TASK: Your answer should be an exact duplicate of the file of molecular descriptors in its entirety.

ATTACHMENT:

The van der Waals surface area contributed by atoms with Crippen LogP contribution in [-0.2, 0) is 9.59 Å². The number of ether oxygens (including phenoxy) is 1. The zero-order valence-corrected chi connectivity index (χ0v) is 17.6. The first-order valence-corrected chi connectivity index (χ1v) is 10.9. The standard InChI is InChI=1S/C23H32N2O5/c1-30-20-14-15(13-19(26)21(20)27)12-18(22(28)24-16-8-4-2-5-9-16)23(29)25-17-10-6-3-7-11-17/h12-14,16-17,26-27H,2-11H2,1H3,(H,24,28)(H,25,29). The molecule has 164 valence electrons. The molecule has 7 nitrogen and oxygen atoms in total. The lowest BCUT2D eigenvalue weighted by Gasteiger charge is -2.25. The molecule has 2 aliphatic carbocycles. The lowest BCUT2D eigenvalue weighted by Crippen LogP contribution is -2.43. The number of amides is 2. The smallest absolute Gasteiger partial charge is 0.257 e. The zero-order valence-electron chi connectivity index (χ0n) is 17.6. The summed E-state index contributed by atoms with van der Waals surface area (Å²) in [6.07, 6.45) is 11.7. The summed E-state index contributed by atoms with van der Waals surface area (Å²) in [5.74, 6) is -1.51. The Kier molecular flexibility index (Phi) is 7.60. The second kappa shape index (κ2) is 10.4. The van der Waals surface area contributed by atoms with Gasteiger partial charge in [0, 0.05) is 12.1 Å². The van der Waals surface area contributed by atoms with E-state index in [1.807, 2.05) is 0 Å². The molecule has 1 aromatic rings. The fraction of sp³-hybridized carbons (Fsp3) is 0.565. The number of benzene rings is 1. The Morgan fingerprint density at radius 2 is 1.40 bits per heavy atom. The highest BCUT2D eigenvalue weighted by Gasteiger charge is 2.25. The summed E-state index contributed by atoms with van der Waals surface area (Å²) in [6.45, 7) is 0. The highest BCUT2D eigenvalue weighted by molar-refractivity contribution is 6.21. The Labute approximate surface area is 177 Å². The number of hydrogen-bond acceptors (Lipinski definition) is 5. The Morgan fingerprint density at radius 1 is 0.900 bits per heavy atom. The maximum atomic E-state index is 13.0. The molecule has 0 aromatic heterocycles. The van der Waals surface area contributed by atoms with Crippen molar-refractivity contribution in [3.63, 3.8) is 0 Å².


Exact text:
The van der Waals surface area contributed by atoms with Crippen LogP contribution in [-0.2, 0) is 9.59 Å². The number of ether oxygens (including phenoxy) is 1. The zero-order valence-corrected chi connectivity index (χ0v) is 17.6. The first-order valence-corrected chi connectivity index (χ1v) is 10.9. The standard InChI is InChI=1S/C23H32N2O5/c1-30-20-14-15(13-19(26)21(20)27)12-18(22(28)24-16-8-4-2-5-9-16)23(29)25-17-10-6-3-7-11-17/h12-14,16-17,26-27H,2-11H2,1H3,(H,24,28)(H,25,29). The molecule has 164 valence electrons. The molecule has 7 nitrogen and oxygen atoms in total. The lowest BCUT2D eigenvalue weighted by Gasteiger charge is -2.25. The molecule has 2 aliphatic carbocycles. The lowest BCUT2D eigenvalue weighted by Crippen LogP contribution is -2.43. The number of amides is 2. The smallest absolute Gasteiger partial charge is 0.257 e. The zero-order valence-electron chi connectivity index (χ0n) is 17.6. The summed E-state index contributed by atoms with van der Waals surface area (Å²) in [6.07, 6.45) is 11.7. The summed E-state index contributed by atoms with van der Waals surface area (Å²) in [5.74, 6) is -1.51. The Kier molecular flexibility index (Phi) is 7.60. The second kappa shape index (κ2) is 10.4. The van der Waals surface area contributed by atoms with Gasteiger partial charge in [0, 0.05) is 12.1 Å². The van der Waals surface area contributed by atoms with E-state index in [1.807, 2.05) is 0 Å². The molecule has 1 aromatic rings. The fraction of sp³-hybridized carbons (Fsp3) is 0.565. The number of benzene rings is 1. The Morgan fingerprint density at radius 2 is 1.40 bits per heavy atom. The highest BCUT2D eigenvalue weighted by Gasteiger charge is 2.25. The summed E-state index contributed by atoms with van der Waals surface area (Å²) in [6.45, 7) is 0. The highest BCUT2D eigenvalue weighted by molar-refractivity contribution is 6.21. The Labute approximate surface area is 177 Å². The number of hydrogen-bond acceptors (Lipinski definition) is 5. The Morgan fingerprint density at radius 1 is 0.900 bits per heavy atom. The maximum atomic E-state index is 13.0. The molecule has 0 aromatic heterocycles. The van der Waals surface area contributed by atoms with Crippen molar-refractivity contribution in [3.63, 3.8) is 0 Å².